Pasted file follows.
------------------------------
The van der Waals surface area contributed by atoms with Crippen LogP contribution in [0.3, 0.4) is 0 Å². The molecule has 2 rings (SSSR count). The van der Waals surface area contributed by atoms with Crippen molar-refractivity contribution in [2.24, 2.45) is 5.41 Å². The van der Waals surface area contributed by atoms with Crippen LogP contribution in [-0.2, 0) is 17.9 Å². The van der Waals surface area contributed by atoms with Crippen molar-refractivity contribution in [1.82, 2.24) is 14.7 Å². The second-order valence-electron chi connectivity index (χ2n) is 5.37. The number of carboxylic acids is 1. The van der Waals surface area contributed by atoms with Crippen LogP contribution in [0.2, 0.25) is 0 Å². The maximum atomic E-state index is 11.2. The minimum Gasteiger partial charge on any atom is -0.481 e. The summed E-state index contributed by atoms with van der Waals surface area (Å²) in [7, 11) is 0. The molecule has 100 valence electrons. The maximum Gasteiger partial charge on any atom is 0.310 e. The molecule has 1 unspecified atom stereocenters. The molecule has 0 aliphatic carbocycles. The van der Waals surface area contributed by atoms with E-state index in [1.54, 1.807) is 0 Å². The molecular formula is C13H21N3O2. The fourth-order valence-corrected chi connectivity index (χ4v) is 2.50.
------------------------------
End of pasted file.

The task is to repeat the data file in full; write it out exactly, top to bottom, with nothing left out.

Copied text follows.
The van der Waals surface area contributed by atoms with Crippen LogP contribution in [0.3, 0.4) is 0 Å². The molecule has 2 rings (SSSR count). The van der Waals surface area contributed by atoms with Crippen molar-refractivity contribution in [2.24, 2.45) is 5.41 Å². The van der Waals surface area contributed by atoms with Crippen LogP contribution in [-0.2, 0) is 17.9 Å². The van der Waals surface area contributed by atoms with Crippen molar-refractivity contribution in [1.82, 2.24) is 14.7 Å². The second-order valence-electron chi connectivity index (χ2n) is 5.37. The number of carboxylic acids is 1. The van der Waals surface area contributed by atoms with Crippen LogP contribution in [0.2, 0.25) is 0 Å². The maximum atomic E-state index is 11.2. The minimum Gasteiger partial charge on any atom is -0.481 e. The summed E-state index contributed by atoms with van der Waals surface area (Å²) in [7, 11) is 0. The molecule has 100 valence electrons. The maximum Gasteiger partial charge on any atom is 0.310 e. The molecule has 1 unspecified atom stereocenters. The molecule has 0 aliphatic carbocycles. The van der Waals surface area contributed by atoms with E-state index in [1.54, 1.807) is 0 Å². The molecular formula is C13H21N3O2. The fourth-order valence-corrected chi connectivity index (χ4v) is 2.50.